On June 1, 2017, the Supreme Court released its judgment in R. v. Antic, a case out of Ontario that focused on the heavy reliance provinces place on surety releases. Professor Don Stuart of the Faculty of Law At Queen’s University described the decision in Antic as “welcome in responding to concerns about growing pre-trial detention rates”.
Interestingly, on June 29, 2017, the law firms of Henein Hutchison LLP and Koskie Minsky LLP commenced class action against the Province of Ontario alleging that chronic delays in bail hearings have violated the rights of accused persons. The proposed representative plaintiff is Ms. Robin Cirillo.
Are the timing of the Antic decision and the commencement of the class action lawsuit against the Province of Ontario coincidence? I would argue no.
In discussing Antic, Vincenzo Rondinelli, who was appointed amicus curiae by the Court, commented that all parties involved in the case were in agreement that “the bail system is broken”. Though Antic and the lawsuit target different issues, they both speak to systemic defects inherent in the way bail court is conducted. The issues raised – pre-trial detention and delay – have created cracks in the system, separating an accused from their right to bail. Although this is cause for grave concern, recent developments point to a hopeful trend: that steps are being taken in efforts to bring fairness to the accused back to bail court.
The growing trend of pre-trial detention
Over the past 30 years, the pre-trial detention rate has tripled. In 2005, Canada’s provincial and territorial jails for the first time held more people who were legally innocent than they did sentenced offenders. In its 2014 report “Set up to Fail: Bail and the Revolving Door of Pre-trial Detention“, the Canadian Civil Liberties Association noted that on an average day in 2012/2013, there were 25,208 people behind bars of provincial and territorial jails; 54.5% of these people were in a pre-trial custody, legally innocent, awaiting trial or determination of bail.
The “Culture of Adjournment” & bail process: Adjourning, not addressing
A professor at the School of Criminology at Simon Fraser University, Dr. Nicole Myers has studied bails closely for most of her career. For her 2015 article “Who Said Anything about Justice? Bail Court and the Culture of Adjournment” (30 No. 1 Can. J.L. & Soc’y 127), Dr. Myers spent 142 days observing bail court. There, Dr. Myers observed a startling pattern: she found that the shared interest of all parties in the courtroom seemed to be “getting through the day as quickly and efficiently as possible”. In what she referred to as a “culture of adjournment”, the bail process appeared to be more focused on “expeditiously disposing of the daily docket” rather than doing all that is necessary to ensure the proper distribution of justice. She further noted that there were no measures in place to monitor the daily performance of the court.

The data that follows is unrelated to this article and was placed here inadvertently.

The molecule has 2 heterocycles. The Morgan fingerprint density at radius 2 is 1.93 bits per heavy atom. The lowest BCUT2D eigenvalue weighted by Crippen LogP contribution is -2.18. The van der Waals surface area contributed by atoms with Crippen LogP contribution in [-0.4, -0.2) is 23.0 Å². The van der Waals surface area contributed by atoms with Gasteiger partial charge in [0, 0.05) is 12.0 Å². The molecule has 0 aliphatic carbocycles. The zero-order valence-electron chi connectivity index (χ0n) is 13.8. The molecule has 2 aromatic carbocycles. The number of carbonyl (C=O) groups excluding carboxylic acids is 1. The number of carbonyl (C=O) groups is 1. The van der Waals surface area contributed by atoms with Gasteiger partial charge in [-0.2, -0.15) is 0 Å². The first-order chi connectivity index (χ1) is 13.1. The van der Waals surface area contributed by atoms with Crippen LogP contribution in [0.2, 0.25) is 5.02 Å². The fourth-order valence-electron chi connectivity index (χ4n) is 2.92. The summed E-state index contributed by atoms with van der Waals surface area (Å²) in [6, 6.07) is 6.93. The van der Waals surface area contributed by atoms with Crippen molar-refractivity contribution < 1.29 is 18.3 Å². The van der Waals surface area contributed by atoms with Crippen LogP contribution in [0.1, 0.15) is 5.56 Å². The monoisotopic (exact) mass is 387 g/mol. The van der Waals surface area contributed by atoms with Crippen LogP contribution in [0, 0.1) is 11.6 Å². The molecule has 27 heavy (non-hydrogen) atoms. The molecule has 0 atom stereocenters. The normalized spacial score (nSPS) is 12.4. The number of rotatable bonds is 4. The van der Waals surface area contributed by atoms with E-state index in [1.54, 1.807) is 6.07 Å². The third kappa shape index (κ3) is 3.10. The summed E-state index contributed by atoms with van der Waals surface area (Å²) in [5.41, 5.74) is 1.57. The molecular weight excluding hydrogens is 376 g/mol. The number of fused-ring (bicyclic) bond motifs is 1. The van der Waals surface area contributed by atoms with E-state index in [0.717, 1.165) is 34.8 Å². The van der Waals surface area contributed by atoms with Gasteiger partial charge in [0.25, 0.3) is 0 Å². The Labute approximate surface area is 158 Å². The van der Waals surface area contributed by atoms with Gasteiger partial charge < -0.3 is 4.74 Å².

Adjourning bail, adjourning justice?
Adjournments are a common part of the day-to-day in the criminal court system. But in bail court, an adjournment is not just your average delay; not only does an adjournment prolong the life of a criminal case, it often needlessly adds to the time an accused person spends incarcerated. An adjournment in bail court may offer short-term benefit to a courtroom, such as docket relief; but it must not be forgotten that in exchange people are being kept in jail longer. This fact should be met with concern, though it seems to be normalized in light of courtroom efficiency. As Dr. Myers observed:
There appears to be a conflict between the legal framework and an informal culture that rationalizes the court’s behavior. The court system may share bureaucratic priorities of production and efficiency; however, these do not seem to be translated into practice in the bail court. While court actors are certainly aware of issues of backlog and delay, there appears to be considerable ambivalence toward ensuring the bail decision is made expeditiously.
Making bail the focus of bail court: change is on the horizon
The realities of daily bail court are disturbing. The good news is that change is underway. The Ontario Court of Justice announced last month that judges would take over bail hearings at College Park in Toronto as well as the Ottawa courthouse. The pilot project, expected to last 18 to 24 months, “is exploring whether the introduction of judges’ criminal trial experience at the earliest stage of the criminal court process could reduce time to final disposition,” said court spokesperson Kate Andrew. And though this bail project has been introduced as a way to assist the pace at which criminal matters move, it could obviously be of benefit in ensuring that balance is kept in bail court between justice and efficiency.
With respect to issues concerning pre-trial detention, the Court’s decision in Antic encourages justices to explore the least onerous forms of release. Rather than relying on surety releases, Antic calls for justices to consider each release option from the most generous to the most restrictive. This recent pronouncement, coupled with the lawsuit against the Ontario government with respect to delays in bail court as well as the new pilot project, show that both the government and courts are alive to and prepared to start addressing the overwhelming need for change in our bail courts.